Ketoconazole potentiates terfenadine-induced apoptosis in human Hep G2 cells through inhibition of cytochrome p450 3A4 activity

Ying Jan Wang, Cheng Fei Yu, Li Ching Chen, Chien Ho Chen, Jen Kun Lin, Yu Chih Liang, Chien Huang Lin, Shyr Yi Lin, Chin Fa Chen, Yuan Soon Ho

研究成果: 雜誌貢獻文章

22 引文 (Scopus)

摘要

Terfenadine (TF) is a highly potent histamine H1 receptor antagonist that in clinically effective doses is free of significant central nervous system side effects. Ketoconazole (KT) is a worldwide used oral antifungal agent with a broad spectrum of activity against both superficial and systemic mycosis. Simultaneously administration of KT and TF has been reported to induce several potent symptoms including cardiotoxicity, excitotoxicity, inhibition of blood mononuclear cells proliferation, and cardiovascular toxicity. However, the intracellular molecular mechanisms of TF-KT interactions in cells were still uncertain. In this study, we first demonstrated that TF (5-30 μM) induced apoptosis in several types of human cancer cell lines including human hepatoma (Hep G2), colorectal cancer (COLO 205), and fibroblast (CCD 922SK) cells for 24 h. The cellular responses to TF-induced apoptosis were demonstrated to be associated with the p53-signaling pathway, including induction of p53, p21/Cip1, p27/Kip1, bax protein expression and inhibition of bcl-2 protein expression. To realized the role of H1 receptor involved in TF-induced apoptosis, different H1 receptor antagonists including promethazine, mequitazine, and chlorpheniramin (50-100 μM) were administered and demonstrated that these chemicals cannot induced apoptosis through the H1 receptor signaling pathway. Interestingly, we found that the apoptotic effect of TF (2.5 μM) was significantly potentiated by KT (1 μM) treatment in Hep G2 cells through inhibition of the cytochrome p450 3A4 (CYP 3A4) activity. Such results were demonstrated by decreased of the TF activity with recombinant CYP 3A4, which prepared from baculovirus-infected insect cells. Our results provide the molecular basis of TF-KT interaction and this information should allow more rational forecasting of the risk for TF therapy during co-administration of KT.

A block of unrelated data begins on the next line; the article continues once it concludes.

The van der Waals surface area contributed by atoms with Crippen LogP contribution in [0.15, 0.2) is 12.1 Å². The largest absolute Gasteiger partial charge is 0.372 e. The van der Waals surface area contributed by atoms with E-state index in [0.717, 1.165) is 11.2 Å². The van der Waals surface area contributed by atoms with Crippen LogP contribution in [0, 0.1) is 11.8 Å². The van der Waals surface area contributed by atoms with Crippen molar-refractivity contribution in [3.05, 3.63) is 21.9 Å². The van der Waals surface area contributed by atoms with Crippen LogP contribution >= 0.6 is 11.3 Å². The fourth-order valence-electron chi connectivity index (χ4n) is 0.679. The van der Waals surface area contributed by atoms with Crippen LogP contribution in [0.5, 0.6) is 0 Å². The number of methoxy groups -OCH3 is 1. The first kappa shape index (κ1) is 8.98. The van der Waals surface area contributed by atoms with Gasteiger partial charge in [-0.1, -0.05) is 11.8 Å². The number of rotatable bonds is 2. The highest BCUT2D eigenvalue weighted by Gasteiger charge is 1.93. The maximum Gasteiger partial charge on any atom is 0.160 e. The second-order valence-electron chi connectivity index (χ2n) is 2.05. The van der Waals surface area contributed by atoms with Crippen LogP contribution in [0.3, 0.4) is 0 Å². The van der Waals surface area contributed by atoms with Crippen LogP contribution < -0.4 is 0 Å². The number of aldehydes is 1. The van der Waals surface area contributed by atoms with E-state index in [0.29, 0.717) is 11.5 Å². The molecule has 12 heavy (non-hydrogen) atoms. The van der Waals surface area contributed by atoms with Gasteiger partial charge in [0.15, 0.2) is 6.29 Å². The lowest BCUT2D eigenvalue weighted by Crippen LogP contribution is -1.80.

原文英語
頁(從 - 到)147-159
頁數13
期刊Journal of Cellular Biochemistry
87
發行號2
DOIs
出版狀態已發佈 - 2002

指紋

Terfenadine
Cytochrome P-450 CYP3A
Ketoconazole
Hep G2 Cells
Apoptosis
Histamine H1 Receptors
Cyclin-Dependent Kinase Inhibitor p27
Histamine H1 Antagonists
Promethazine
bcl-2-Associated X Protein
Mycoses
Antifungal Agents
Baculoviridae
Cell proliferation
Neurology
Fibroblasts
Charge coupled devices
Cell Communication
Toxicity
Insects

ASJC Scopus subject areas

  • Biochemistry
  • Cell Biology

引用此文

@article{84dba24279c340a3be98abb8043ecb28,
title = "Ketoconazole potentiates terfenadine-induced apoptosis in human Hep G2 cells through inhibition of cytochrome p450 3A4 activity",
abstract = "Terfenadine (TF) is a highly potent histamine H1 receptor antagonist that in clinically effective doses is free of significant central nervous system side effects. Ketoconazole (KT) is a worldwide used oral antifungal agent with a broad spectrum of activity against both superficial and systemic mycosis. Simultaneously administration of KT and TF has been reported to induce several potent symptoms including cardiotoxicity, excitotoxicity, inhibition of blood mononuclear cells proliferation, and cardiovascular toxicity. However, the intracellular molecular mechanisms of TF-KT interactions in cells were still uncertain. In this study, we first demonstrated that TF (5-30 μM) induced apoptosis in several types of human cancer cell lines including human hepatoma (Hep G2), colorectal cancer (COLO 205), and fibroblast (CCD 922SK) cells for 24 h. The cellular responses to TF-induced apoptosis were demonstrated to be associated with the p53-signaling pathway, including induction of p53, p21/Cip1, p27/Kip1, bax protein expression and inhibition of bcl-2 protein expression. To realized the role of H1 receptor involved in TF-induced apoptosis, different H1 receptor antagonists including promethazine, mequitazine, and chlorpheniramin (50-100 μM) were administered and demonstrated that these chemicals cannot induced apoptosis through the H1 receptor signaling pathway. Interestingly, we found that the apoptotic effect of TF (2.5 μM) was significantly potentiated by KT (1 μM) treatment in Hep G2 cells through inhibition of the cytochrome p450 3A4 (CYP 3A4) activity. Such results were demonstrated by decreased of the TF activity with recombinant CYP 3A4, which prepared from baculovirus-infected insect cells. Our results provide the molecular basis of TF-KT interaction and this information should allow more rational forecasting of the risk for TF therapy during co-administration of KT.",